Author B. A. Paris just doesn’t seem to be able to dredge up the kind of ickiness needed for this kind of story. And there’s really no shame in not having a sick, twisted mind—it just means less fun for the rest of us. With characters and plot that have little grounding in reality, the cringe-worthy questions the book asks on its cover—“The perfect marriage? Or the perfect lie?”—beg for a third option: The perfect dud.

Clock Dance, by Anne Tyler

Even if Anne Tyler’s name hadn’t been prominently displayed on the cover, it would nonetheless have been obvious very quickly that the wispy Clock Dance is an Anne Tyler book, with quirky characters, odd family dinners, a fondness for Baltimore, and a protagonist, 62-year-old Willa, who greets an out-of-the-blue opportunity to shake things up with impulsive decisiveness.

Willa is a mild-mannered harmonizer with a lifelong attraction to people who make use of her peacekeeping skills without ever appreciating them, or her. The backstory in the first third of the book attempts to explain how Willa has come to be living rather uncomfortably in Arizona with her pushy retired second husband, wishing she felt needed, even if she doesn’t quite realize it yet. To start, we see Willa as an 11-year-old dealing with a manic mother, a milquetoast father, and a much younger sister. She makes a clear if unconscious choice at that impressionable age to avoid drama at all costs. We are then shown Willa ten years later, bringing the young man who will become her first husband home from college to meet her parents. We see why she makes the choices that she does, but we also see the behaviors that lead to the next scene, twenty years later, when she loses her first husband in a tragic accident.

Fast forward to the present. Willa is going through the motions, newly settled in Arizona, longing for connections but unable to create them for herself. Then comes a shocking phone call: Her older son’s ex-girlfriend Denise has been shot in Baltimore, she’s in the hospital, she has a 9-year-old daughter, Cheryl, who needs to be looked after, and a neighbor is reaching out to Willa, who is mysteriously listed as an emergency contact on Denise’s phone list. Willa doesn’t know the neighbor, the ex-girlfriend, or the ex-girlfriend’s daughter, but she suddenly sees a chance to be useful, and she barely hesitates in booking a flight.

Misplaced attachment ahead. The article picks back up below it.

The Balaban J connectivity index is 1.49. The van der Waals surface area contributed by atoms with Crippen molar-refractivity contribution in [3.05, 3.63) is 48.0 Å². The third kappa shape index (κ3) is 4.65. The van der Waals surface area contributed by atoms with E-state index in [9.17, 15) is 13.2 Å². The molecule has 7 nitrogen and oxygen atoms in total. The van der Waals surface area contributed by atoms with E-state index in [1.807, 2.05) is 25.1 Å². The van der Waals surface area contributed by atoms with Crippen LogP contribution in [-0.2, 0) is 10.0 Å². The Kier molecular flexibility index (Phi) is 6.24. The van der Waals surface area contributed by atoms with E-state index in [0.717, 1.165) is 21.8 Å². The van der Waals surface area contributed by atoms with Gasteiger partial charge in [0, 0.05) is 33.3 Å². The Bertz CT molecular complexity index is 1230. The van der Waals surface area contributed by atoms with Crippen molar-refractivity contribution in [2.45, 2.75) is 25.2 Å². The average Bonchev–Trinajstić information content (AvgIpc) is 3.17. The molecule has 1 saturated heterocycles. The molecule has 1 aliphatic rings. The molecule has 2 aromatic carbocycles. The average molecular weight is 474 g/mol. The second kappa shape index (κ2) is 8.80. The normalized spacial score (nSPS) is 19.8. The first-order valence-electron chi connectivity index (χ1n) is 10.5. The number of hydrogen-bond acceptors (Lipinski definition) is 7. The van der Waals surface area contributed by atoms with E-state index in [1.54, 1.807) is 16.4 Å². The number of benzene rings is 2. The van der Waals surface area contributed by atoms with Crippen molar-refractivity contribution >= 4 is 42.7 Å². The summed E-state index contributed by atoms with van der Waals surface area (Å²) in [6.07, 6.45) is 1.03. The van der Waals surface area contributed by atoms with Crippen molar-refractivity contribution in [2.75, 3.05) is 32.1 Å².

Once Willa arrives in Baltimore and meets her delightful charges, together with the engaging, eccentric neighbors, there are few surprises. But despite its familiarity, her journey is entertaining. Willa is her usual self: cheery and polite and genteel and, yes, maybe a little superficial. Perhaps in this setting, though, her gift for harmony can be appreciated, and she can learn how to achieve balance between everyone else’s needs and her own.

The reader is left to supply much of the detail regarding Willa’s relationships with her sister and two sons, which are at best strained. One can sense their likely frustration with her terminal inability to take a stand against the forceful personalities she attracts. “Marriage was often a matter of dexterity, in Willa’s experience,” Tyler writes, and we are left to wonder if perhaps what Willa saw as dexterity, those closest to her saw as weakness. The reader can feel the pain and bewilderment that the absence of these key figures in her life causes Willa, perhaps driving what would otherwise be some odd choices in Baltimore.